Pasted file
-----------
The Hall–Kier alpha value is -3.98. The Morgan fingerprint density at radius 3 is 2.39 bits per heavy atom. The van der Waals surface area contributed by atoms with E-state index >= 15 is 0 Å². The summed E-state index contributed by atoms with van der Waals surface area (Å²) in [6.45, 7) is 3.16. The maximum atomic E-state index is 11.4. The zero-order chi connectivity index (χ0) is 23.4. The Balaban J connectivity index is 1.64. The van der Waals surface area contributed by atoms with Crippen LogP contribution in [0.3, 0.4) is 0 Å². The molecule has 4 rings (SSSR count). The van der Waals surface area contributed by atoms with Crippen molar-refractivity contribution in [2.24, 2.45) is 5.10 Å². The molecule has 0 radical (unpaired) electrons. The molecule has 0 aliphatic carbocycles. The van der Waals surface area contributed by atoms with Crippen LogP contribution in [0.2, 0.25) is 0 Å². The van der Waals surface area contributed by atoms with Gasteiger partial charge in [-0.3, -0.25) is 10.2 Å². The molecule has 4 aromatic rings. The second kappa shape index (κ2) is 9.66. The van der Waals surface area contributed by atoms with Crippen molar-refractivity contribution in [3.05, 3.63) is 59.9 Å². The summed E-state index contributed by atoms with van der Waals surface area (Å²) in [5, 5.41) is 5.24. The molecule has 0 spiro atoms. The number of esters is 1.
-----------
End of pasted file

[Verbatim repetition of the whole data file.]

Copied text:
The Hall–Kier alpha value is -3.98. The Morgan fingerprint density at radius 3 is 2.39 bits per heavy atom. The van der Waals surface area contributed by atoms with E-state index >= 15 is 0 Å². The summed E-state index contributed by atoms with van der Waals surface area (Å²) in [6.45, 7) is 3.16. The maximum atomic E-state index is 11.4. The zero-order chi connectivity index (χ0) is 23.4. The Balaban J connectivity index is 1.64. The van der Waals surface area contributed by atoms with Crippen LogP contribution in [0.3, 0.4) is 0 Å². The molecule has 4 rings (SSSR count). The van der Waals surface area contributed by atoms with Crippen molar-refractivity contribution in [2.24, 2.45) is 5.10 Å². The molecule has 0 radical (unpaired) electrons. The molecule has 0 aliphatic carbocycles. The van der Waals surface area contributed by atoms with Crippen LogP contribution in [0.2, 0.25) is 0 Å². The van der Waals surface area contributed by atoms with Gasteiger partial charge in [-0.3, -0.25) is 10.2 Å². The molecule has 4 aromatic rings. The second kappa shape index (κ2) is 9.66. The van der Waals surface area contributed by atoms with Crippen molar-refractivity contribution in [3.05, 3.63) is 59.9 Å². The summed E-state index contributed by atoms with van der Waals surface area (Å²) in [5, 5.41) is 5.24. The molecule has 0 spiro atoms. The number of esters is 1.